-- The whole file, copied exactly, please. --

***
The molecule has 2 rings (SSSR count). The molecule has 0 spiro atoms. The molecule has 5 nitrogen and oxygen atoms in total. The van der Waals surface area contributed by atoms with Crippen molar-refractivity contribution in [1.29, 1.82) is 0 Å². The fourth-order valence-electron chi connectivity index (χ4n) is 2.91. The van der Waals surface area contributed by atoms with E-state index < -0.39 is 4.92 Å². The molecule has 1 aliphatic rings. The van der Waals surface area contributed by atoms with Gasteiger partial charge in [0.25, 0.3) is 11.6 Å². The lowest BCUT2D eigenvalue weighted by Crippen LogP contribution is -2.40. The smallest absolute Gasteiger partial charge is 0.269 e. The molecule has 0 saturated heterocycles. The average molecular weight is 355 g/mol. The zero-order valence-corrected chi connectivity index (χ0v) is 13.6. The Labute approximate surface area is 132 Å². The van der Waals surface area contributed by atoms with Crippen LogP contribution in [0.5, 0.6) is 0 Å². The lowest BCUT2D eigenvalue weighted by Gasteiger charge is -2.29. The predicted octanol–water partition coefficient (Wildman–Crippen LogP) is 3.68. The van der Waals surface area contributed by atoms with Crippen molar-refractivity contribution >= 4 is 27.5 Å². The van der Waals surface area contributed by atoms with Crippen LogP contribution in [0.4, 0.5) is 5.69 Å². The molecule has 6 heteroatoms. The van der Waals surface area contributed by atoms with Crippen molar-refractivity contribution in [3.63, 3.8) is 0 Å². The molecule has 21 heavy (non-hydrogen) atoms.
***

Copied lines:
The molecule has 2 rings (SSSR count). The molecule has 0 spiro atoms. The molecule has 5 nitrogen and oxygen atoms in total. The van der Waals surface area contributed by atoms with Crippen molar-refractivity contribution in [1.29, 1.82) is 0 Å². The fourth-order valence-electron chi connectivity index (χ4n) is 2.91. The van der Waals surface area contributed by atoms with E-state index < -0.39 is 4.92 Å². The molecule has 1 aliphatic rings. The van der Waals surface area contributed by atoms with Gasteiger partial charge in [0.25, 0.3) is 11.6 Å². The lowest BCUT2D eigenvalue weighted by Crippen LogP contribution is -2.40. The smallest absolute Gasteiger partial charge is 0.269 e. The molecule has 0 saturated heterocycles. The average molecular weight is 355 g/mol. The zero-order valence-corrected chi connectivity index (χ0v) is 13.6. The Labute approximate surface area is 132 Å². The van der Waals surface area contributed by atoms with Crippen LogP contribution in [0.5, 0.6) is 0 Å². The lowest BCUT2D eigenvalue weighted by Gasteiger charge is -2.29. The predicted octanol–water partition coefficient (Wildman–Crippen LogP) is 3.68. The van der Waals surface area contributed by atoms with Crippen molar-refractivity contribution >= 4 is 27.5 Å². The van der Waals surface area contributed by atoms with Crippen LogP contribution in [0.4, 0.5) is 5.69 Å². The molecule has 6 heteroatoms. The van der Waals surface area contributed by atoms with Crippen molar-refractivity contribution in [3.63, 3.8) is 0 Å². The molecule has 21 heavy (non-hydrogen) atoms.